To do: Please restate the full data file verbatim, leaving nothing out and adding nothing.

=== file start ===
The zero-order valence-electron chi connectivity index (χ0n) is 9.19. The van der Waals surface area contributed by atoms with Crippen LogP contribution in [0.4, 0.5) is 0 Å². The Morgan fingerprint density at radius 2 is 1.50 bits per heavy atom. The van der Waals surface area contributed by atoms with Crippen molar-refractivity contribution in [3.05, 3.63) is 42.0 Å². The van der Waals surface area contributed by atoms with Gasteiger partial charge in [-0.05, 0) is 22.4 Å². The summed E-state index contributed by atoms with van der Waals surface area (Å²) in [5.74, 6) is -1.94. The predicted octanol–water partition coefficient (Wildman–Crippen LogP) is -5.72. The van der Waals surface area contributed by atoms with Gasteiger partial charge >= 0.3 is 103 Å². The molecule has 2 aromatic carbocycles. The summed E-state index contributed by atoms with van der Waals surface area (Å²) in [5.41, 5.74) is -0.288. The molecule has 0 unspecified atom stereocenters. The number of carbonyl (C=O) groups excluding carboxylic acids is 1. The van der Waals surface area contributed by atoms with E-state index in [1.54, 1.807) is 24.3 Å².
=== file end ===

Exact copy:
The zero-order valence-electron chi connectivity index (χ0n) is 9.19. The van der Waals surface area contributed by atoms with Crippen LogP contribution in [0.4, 0.5) is 0 Å². The Morgan fingerprint density at radius 2 is 1.50 bits per heavy atom. The van der Waals surface area contributed by atoms with Crippen molar-refractivity contribution in [3.05, 3.63) is 42.0 Å². The van der Waals surface area contributed by atoms with Gasteiger partial charge in [-0.05, 0) is 22.4 Å². The summed E-state index contributed by atoms with van der Waals surface area (Å²) in [5.74, 6) is -1.94. The predicted octanol–water partition coefficient (Wildman–Crippen LogP) is -5.72. The van der Waals surface area contributed by atoms with Gasteiger partial charge >= 0.3 is 103 Å². The molecule has 2 aromatic carbocycles. The summed E-state index contributed by atoms with van der Waals surface area (Å²) in [5.41, 5.74) is -0.288. The molecule has 0 unspecified atom stereocenters. The number of carbonyl (C=O) groups excluding carboxylic acids is 1. The van der Waals surface area contributed by atoms with E-state index in [1.54, 1.807) is 24.3 Å².